The term sociological imagination is said to have originated in 1959, with American sociologist C. Wright Mills. It refers to the number of factors in sociology that influence and shape connections between that which is remote and seemingly indirectly related on a personal level to simplistic aspects of everyday life for an individual. The idea basically implies that personal issues are projected as social problems by people in an attempt to rationalize a linkage to society. However, in employing the sociological imagination it is believed that distinctions are able to be made between the two.
Take teenage pregnancy for instance (“Sociological Imagination”). Under the suggestion made by Mills, underage mothers should be able to recognize that they are not the only ones who are dealing with the same problem. This is a large-scale public concern that faces young girls in almost every community across the country. Instead of falling into a pit of guilt, sociological imagination says that they should perhaps blame the school system, their parents, or any of a number of other social forces that led to their personal dilemma.
In an article by David Von Drehle published in Time magazine entitled “Finding Their Way Back to Life,” the question that was originally asked by philosophy professor Joseph Pitt is reiterated: Can Blacksburg, Virginia residents ever return to a life of unlocked doors? (p. 44). This comes after the shocking incident that took place on April 16th of 2007 where a young South Korean student opened fire on the Virginia Tech campus, killing thirty-two innocent people in two separate attacks before taking his own life.
This horrific event directly affects a vast majority of Blacksburg’s relatively small population not to mention the families of victims that may very well reside in other communities throughout Virginia and even across the country (Von Drehle 44). Indirectly, however, the controversy surrounding gun control has been tossed back onto the public as well as political debate tables. Distinction must be made between the man behind this massacre, Seung-Hui Cho, and the millions of other potential gun owners.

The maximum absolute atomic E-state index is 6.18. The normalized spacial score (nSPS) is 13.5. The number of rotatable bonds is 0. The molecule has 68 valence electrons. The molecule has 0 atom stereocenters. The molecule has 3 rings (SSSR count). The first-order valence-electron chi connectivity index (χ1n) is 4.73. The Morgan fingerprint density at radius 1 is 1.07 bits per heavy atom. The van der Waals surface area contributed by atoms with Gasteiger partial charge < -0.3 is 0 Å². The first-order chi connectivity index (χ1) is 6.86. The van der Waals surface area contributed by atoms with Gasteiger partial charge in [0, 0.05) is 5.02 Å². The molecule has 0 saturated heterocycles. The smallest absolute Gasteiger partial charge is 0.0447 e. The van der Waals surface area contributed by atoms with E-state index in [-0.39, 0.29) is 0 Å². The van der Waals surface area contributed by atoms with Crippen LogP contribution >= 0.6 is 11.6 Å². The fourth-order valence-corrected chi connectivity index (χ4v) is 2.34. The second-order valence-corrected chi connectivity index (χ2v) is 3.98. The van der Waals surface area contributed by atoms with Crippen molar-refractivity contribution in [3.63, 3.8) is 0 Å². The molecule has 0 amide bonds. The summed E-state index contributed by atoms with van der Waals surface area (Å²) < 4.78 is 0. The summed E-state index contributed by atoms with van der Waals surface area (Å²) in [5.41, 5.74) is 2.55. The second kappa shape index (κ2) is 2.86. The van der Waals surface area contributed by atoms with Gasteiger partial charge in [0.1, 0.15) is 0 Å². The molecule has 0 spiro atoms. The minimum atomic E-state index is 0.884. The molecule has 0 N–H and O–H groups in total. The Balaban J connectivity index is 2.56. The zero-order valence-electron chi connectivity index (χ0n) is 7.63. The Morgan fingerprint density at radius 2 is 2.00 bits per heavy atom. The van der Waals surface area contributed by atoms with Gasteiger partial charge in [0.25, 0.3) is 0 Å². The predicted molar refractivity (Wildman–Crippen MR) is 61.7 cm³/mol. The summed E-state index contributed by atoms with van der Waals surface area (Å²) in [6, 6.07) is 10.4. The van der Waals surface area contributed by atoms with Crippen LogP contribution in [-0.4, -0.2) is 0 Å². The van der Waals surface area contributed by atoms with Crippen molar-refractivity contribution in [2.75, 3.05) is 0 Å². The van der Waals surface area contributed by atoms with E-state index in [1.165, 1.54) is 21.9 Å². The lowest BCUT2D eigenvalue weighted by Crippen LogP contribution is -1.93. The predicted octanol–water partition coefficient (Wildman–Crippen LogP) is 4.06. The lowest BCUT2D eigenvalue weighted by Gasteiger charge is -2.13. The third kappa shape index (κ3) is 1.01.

Sociological imagination enables this distinction to be made in order to help in the understanding of such incidents. As described in the example regarding teenage pregnancy, the school system could be blamed, the government maybe, or perhaps the store where the weapons were purchased. But it is not the personal troubles of this young man or the suffering of any one individual’s family, friends, or classmates that matters because they are not the only ones who have been faced with such heinous activity.
This episode has been run in the past with a similar ending; only the people involved each time have changed (Von Drehle 44). Social factors that appear to be irrelevant are actually closer to home than people would like to believe. Historically, these specific crimes would probably not have taken place. The question is why? What is different in today’s society that allows or leads to such violence? The answers to these and other related questions can potentially be found in the sociological imagination.
One person’s or group’s actions exert force and then materialize into something else that can inherently affect those that come into contact with some aspect down the line as in the case of the Virginia Tech shootings. Works Cited “Sociological Imagination. ” Wikipedia, The Free Encyclopedia. 2007. Wikimedia Foundation. 19 May 2007 . Von Drehle, David. “Finding Their Way Back to Life. ” Time Life Magazine Vol. 169, Iss. 19. 7 May 2007: p. 44.